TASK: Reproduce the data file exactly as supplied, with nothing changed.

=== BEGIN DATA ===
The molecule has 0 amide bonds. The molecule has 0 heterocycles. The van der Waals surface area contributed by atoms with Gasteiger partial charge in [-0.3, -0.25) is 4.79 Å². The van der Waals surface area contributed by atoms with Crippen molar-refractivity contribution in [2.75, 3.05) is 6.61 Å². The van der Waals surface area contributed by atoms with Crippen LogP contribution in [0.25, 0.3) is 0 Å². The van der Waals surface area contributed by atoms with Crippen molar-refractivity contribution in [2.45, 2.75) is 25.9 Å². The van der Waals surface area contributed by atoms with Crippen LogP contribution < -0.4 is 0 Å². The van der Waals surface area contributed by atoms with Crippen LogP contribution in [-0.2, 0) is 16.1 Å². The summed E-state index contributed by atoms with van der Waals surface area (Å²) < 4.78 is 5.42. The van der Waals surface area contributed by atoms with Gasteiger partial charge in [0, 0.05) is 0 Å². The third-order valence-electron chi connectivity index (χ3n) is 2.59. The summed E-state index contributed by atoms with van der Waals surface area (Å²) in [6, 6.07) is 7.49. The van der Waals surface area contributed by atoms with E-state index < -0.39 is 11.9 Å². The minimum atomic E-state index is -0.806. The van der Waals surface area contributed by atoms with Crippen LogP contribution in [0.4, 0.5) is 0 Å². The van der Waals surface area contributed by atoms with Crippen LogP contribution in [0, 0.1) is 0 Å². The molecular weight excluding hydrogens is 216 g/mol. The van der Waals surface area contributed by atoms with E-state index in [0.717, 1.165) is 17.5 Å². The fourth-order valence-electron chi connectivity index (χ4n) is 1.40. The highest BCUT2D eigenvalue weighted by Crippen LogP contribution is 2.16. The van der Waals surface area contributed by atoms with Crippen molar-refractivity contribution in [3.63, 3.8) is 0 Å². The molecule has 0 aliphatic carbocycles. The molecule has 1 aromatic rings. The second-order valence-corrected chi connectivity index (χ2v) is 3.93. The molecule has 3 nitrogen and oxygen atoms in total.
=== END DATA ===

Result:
The molecule has 0 amide bonds. The molecule has 0 heterocycles. The van der Waals surface area contributed by atoms with Gasteiger partial charge in [-0.3, -0.25) is 4.79 Å². The van der Waals surface area contributed by atoms with Crippen molar-refractivity contribution in [2.75, 3.05) is 6.61 Å². The van der Waals surface area contributed by atoms with Crippen LogP contribution in [0.25, 0.3) is 0 Å². The van der Waals surface area contributed by atoms with Crippen molar-refractivity contribution in [2.45, 2.75) is 25.9 Å². The van der Waals surface area contributed by atoms with Crippen LogP contribution < -0.4 is 0 Å². The van der Waals surface area contributed by atoms with Crippen LogP contribution in [-0.2, 0) is 16.1 Å². The summed E-state index contributed by atoms with van der Waals surface area (Å²) < 4.78 is 5.42. The van der Waals surface area contributed by atoms with Gasteiger partial charge in [0, 0.05) is 0 Å². The third-order valence-electron chi connectivity index (χ3n) is 2.59. The summed E-state index contributed by atoms with van der Waals surface area (Å²) in [6, 6.07) is 7.49. The van der Waals surface area contributed by atoms with E-state index < -0.39 is 11.9 Å². The minimum atomic E-state index is -0.806. The van der Waals surface area contributed by atoms with Crippen LogP contribution in [0.4, 0.5) is 0 Å². The van der Waals surface area contributed by atoms with Crippen LogP contribution in [0, 0.1) is 0 Å². The molecular weight excluding hydrogens is 216 g/mol. The van der Waals surface area contributed by atoms with E-state index in [0.717, 1.165) is 17.5 Å². The fourth-order valence-electron chi connectivity index (χ4n) is 1.40. The highest BCUT2D eigenvalue weighted by Crippen LogP contribution is 2.16. The van der Waals surface area contributed by atoms with Crippen molar-refractivity contribution in [3.63, 3.8) is 0 Å². The molecule has 0 aliphatic carbocycles. The molecule has 1 aromatic rings. The second-order valence-corrected chi connectivity index (χ2v) is 3.93. The molecule has 3 nitrogen and oxygen atoms in total.